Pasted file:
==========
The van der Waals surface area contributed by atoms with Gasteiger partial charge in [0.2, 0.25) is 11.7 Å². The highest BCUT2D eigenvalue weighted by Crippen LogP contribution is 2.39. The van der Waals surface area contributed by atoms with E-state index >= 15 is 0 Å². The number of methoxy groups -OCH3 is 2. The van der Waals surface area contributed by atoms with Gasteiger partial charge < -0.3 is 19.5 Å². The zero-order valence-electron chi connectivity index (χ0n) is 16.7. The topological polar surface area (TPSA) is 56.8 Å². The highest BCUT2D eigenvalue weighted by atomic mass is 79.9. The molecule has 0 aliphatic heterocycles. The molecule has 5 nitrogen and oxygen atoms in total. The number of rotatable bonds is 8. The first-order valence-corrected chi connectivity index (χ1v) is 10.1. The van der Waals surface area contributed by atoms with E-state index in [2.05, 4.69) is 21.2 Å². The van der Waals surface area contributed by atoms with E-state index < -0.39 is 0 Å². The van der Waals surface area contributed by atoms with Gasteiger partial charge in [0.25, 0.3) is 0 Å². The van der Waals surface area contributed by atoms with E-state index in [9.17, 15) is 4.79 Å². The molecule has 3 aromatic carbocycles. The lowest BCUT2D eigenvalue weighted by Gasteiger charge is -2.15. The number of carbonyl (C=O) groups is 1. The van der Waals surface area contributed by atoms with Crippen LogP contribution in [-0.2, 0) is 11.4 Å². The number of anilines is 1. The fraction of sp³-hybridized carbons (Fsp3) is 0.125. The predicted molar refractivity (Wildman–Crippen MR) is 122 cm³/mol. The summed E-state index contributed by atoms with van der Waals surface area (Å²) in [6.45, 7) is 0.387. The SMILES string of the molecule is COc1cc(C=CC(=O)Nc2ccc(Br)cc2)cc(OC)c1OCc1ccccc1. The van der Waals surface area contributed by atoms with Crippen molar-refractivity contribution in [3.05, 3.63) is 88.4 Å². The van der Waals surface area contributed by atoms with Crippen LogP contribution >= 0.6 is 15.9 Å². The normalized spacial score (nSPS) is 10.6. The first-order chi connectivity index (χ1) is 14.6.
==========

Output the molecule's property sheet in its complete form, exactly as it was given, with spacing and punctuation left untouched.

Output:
The van der Waals surface area contributed by atoms with Gasteiger partial charge in [0.2, 0.25) is 11.7 Å². The highest BCUT2D eigenvalue weighted by Crippen LogP contribution is 2.39. The van der Waals surface area contributed by atoms with E-state index >= 15 is 0 Å². The number of methoxy groups -OCH3 is 2. The van der Waals surface area contributed by atoms with Gasteiger partial charge < -0.3 is 19.5 Å². The zero-order valence-electron chi connectivity index (χ0n) is 16.7. The topological polar surface area (TPSA) is 56.8 Å². The highest BCUT2D eigenvalue weighted by atomic mass is 79.9. The molecule has 0 aliphatic heterocycles. The molecule has 5 nitrogen and oxygen atoms in total. The number of rotatable bonds is 8. The first-order valence-corrected chi connectivity index (χ1v) is 10.1. The van der Waals surface area contributed by atoms with E-state index in [2.05, 4.69) is 21.2 Å². The van der Waals surface area contributed by atoms with E-state index < -0.39 is 0 Å². The van der Waals surface area contributed by atoms with Gasteiger partial charge in [0.25, 0.3) is 0 Å². The van der Waals surface area contributed by atoms with E-state index in [9.17, 15) is 4.79 Å². The molecule has 3 aromatic carbocycles. The lowest BCUT2D eigenvalue weighted by Gasteiger charge is -2.15. The number of carbonyl (C=O) groups is 1. The van der Waals surface area contributed by atoms with Crippen LogP contribution in [-0.2, 0) is 11.4 Å². The number of anilines is 1. The fraction of sp³-hybridized carbons (Fsp3) is 0.125. The predicted molar refractivity (Wildman–Crippen MR) is 122 cm³/mol. The summed E-state index contributed by atoms with van der Waals surface area (Å²) in [6.45, 7) is 0.387. The SMILES string of the molecule is COc1cc(C=CC(=O)Nc2ccc(Br)cc2)cc(OC)c1OCc1ccccc1. The van der Waals surface area contributed by atoms with Crippen molar-refractivity contribution in [3.05, 3.63) is 88.4 Å². The van der Waals surface area contributed by atoms with Crippen LogP contribution >= 0.6 is 15.9 Å². The normalized spacial score (nSPS) is 10.6. The first-order chi connectivity index (χ1) is 14.6.